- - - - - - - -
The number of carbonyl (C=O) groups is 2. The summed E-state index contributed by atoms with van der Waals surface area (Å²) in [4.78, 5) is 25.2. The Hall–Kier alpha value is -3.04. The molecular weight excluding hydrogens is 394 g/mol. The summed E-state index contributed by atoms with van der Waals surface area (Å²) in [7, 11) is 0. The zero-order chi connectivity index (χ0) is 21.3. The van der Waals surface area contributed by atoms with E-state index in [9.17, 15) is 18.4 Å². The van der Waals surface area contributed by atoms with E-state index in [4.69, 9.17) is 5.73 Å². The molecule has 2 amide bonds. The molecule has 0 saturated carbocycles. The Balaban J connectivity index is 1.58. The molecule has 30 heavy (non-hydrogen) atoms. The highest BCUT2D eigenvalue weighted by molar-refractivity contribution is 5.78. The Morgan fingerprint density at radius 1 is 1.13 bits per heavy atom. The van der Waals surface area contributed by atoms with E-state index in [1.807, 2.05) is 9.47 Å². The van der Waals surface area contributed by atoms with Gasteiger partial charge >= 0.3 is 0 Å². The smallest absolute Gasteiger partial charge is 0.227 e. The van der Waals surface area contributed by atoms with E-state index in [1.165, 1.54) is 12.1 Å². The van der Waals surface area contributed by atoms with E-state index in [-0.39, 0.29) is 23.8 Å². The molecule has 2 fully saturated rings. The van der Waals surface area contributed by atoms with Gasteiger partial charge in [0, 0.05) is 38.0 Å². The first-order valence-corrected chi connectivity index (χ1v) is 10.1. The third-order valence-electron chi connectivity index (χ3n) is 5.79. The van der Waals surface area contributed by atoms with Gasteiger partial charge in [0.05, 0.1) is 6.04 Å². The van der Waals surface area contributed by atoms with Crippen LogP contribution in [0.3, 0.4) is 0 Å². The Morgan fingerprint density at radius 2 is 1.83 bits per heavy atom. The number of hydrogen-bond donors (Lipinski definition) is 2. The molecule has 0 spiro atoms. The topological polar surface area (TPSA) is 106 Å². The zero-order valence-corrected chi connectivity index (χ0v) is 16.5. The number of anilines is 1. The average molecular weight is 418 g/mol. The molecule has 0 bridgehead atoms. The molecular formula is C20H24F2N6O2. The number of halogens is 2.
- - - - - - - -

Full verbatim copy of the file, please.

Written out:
The number of carbonyl (C=O) groups is 2. The summed E-state index contributed by atoms with van der Waals surface area (Å²) in [4.78, 5) is 25.2. The Hall–Kier alpha value is -3.04. The molecular weight excluding hydrogens is 394 g/mol. The summed E-state index contributed by atoms with van der Waals surface area (Å²) in [7, 11) is 0. The zero-order chi connectivity index (χ0) is 21.3. The van der Waals surface area contributed by atoms with E-state index in [9.17, 15) is 18.4 Å². The van der Waals surface area contributed by atoms with E-state index in [4.69, 9.17) is 5.73 Å². The molecule has 2 amide bonds. The molecule has 0 saturated carbocycles. The Balaban J connectivity index is 1.58. The molecule has 30 heavy (non-hydrogen) atoms. The highest BCUT2D eigenvalue weighted by molar-refractivity contribution is 5.78. The Morgan fingerprint density at radius 1 is 1.13 bits per heavy atom. The van der Waals surface area contributed by atoms with E-state index in [1.807, 2.05) is 9.47 Å². The van der Waals surface area contributed by atoms with Gasteiger partial charge >= 0.3 is 0 Å². The smallest absolute Gasteiger partial charge is 0.227 e. The van der Waals surface area contributed by atoms with E-state index in [1.165, 1.54) is 12.1 Å². The van der Waals surface area contributed by atoms with E-state index in [-0.39, 0.29) is 23.8 Å². The molecule has 2 fully saturated rings. The van der Waals surface area contributed by atoms with Gasteiger partial charge in [0, 0.05) is 38.0 Å². The first-order valence-corrected chi connectivity index (χ1v) is 10.1. The third-order valence-electron chi connectivity index (χ3n) is 5.79. The van der Waals surface area contributed by atoms with Gasteiger partial charge in [0.05, 0.1) is 6.04 Å². The van der Waals surface area contributed by atoms with Crippen LogP contribution in [0.3, 0.4) is 0 Å². The Morgan fingerprint density at radius 2 is 1.83 bits per heavy atom. The number of hydrogen-bond donors (Lipinski definition) is 2. The molecule has 0 spiro atoms. The topological polar surface area (TPSA) is 106 Å². The zero-order valence-corrected chi connectivity index (χ0v) is 16.5. The number of anilines is 1. The average molecular weight is 418 g/mol. The molecule has 0 bridgehead atoms. The molecular formula is C20H24F2N6O2. The number of halogens is 2.